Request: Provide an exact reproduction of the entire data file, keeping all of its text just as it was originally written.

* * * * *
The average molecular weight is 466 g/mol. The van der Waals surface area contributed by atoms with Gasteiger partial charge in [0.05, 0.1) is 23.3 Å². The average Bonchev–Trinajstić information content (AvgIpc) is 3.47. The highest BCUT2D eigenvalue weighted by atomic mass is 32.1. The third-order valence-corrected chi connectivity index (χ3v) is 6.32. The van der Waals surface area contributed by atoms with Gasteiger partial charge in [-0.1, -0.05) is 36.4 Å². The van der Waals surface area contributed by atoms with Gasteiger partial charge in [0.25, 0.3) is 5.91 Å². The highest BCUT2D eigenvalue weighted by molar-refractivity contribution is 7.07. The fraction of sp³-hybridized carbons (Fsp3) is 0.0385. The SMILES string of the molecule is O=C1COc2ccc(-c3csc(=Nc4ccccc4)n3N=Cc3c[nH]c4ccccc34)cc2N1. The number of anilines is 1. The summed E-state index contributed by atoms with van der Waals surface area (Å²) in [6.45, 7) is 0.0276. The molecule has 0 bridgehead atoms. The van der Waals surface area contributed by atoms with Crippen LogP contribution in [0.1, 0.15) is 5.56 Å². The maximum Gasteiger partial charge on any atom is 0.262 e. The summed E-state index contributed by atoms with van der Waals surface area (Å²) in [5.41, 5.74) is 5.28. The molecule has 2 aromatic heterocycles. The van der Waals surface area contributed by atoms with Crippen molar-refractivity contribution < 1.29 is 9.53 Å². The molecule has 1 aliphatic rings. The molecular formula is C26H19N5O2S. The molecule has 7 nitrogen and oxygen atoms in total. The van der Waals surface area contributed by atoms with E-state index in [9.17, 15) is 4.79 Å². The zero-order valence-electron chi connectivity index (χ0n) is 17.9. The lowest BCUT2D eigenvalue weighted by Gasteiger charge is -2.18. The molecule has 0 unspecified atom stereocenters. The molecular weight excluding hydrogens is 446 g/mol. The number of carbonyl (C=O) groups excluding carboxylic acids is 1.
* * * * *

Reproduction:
The average molecular weight is 466 g/mol. The van der Waals surface area contributed by atoms with Gasteiger partial charge in [0.05, 0.1) is 23.3 Å². The average Bonchev–Trinajstić information content (AvgIpc) is 3.47. The highest BCUT2D eigenvalue weighted by atomic mass is 32.1. The third-order valence-corrected chi connectivity index (χ3v) is 6.32. The van der Waals surface area contributed by atoms with Gasteiger partial charge in [-0.1, -0.05) is 36.4 Å². The van der Waals surface area contributed by atoms with Gasteiger partial charge in [0.25, 0.3) is 5.91 Å². The highest BCUT2D eigenvalue weighted by molar-refractivity contribution is 7.07. The fraction of sp³-hybridized carbons (Fsp3) is 0.0385. The SMILES string of the molecule is O=C1COc2ccc(-c3csc(=Nc4ccccc4)n3N=Cc3c[nH]c4ccccc34)cc2N1. The number of anilines is 1. The summed E-state index contributed by atoms with van der Waals surface area (Å²) in [6.45, 7) is 0.0276. The molecule has 0 bridgehead atoms. The van der Waals surface area contributed by atoms with Crippen LogP contribution in [0.1, 0.15) is 5.56 Å². The maximum Gasteiger partial charge on any atom is 0.262 e. The summed E-state index contributed by atoms with van der Waals surface area (Å²) in [5.41, 5.74) is 5.28. The molecule has 2 aromatic heterocycles. The van der Waals surface area contributed by atoms with Crippen molar-refractivity contribution < 1.29 is 9.53 Å². The molecule has 1 aliphatic rings. The molecular formula is C26H19N5O2S. The molecule has 7 nitrogen and oxygen atoms in total. The van der Waals surface area contributed by atoms with E-state index in [9.17, 15) is 4.79 Å². The zero-order valence-electron chi connectivity index (χ0n) is 17.9. The lowest BCUT2D eigenvalue weighted by Gasteiger charge is -2.18. The molecule has 0 unspecified atom stereocenters. The molecular weight excluding hydrogens is 446 g/mol. The number of carbonyl (C=O) groups excluding carboxylic acids is 1.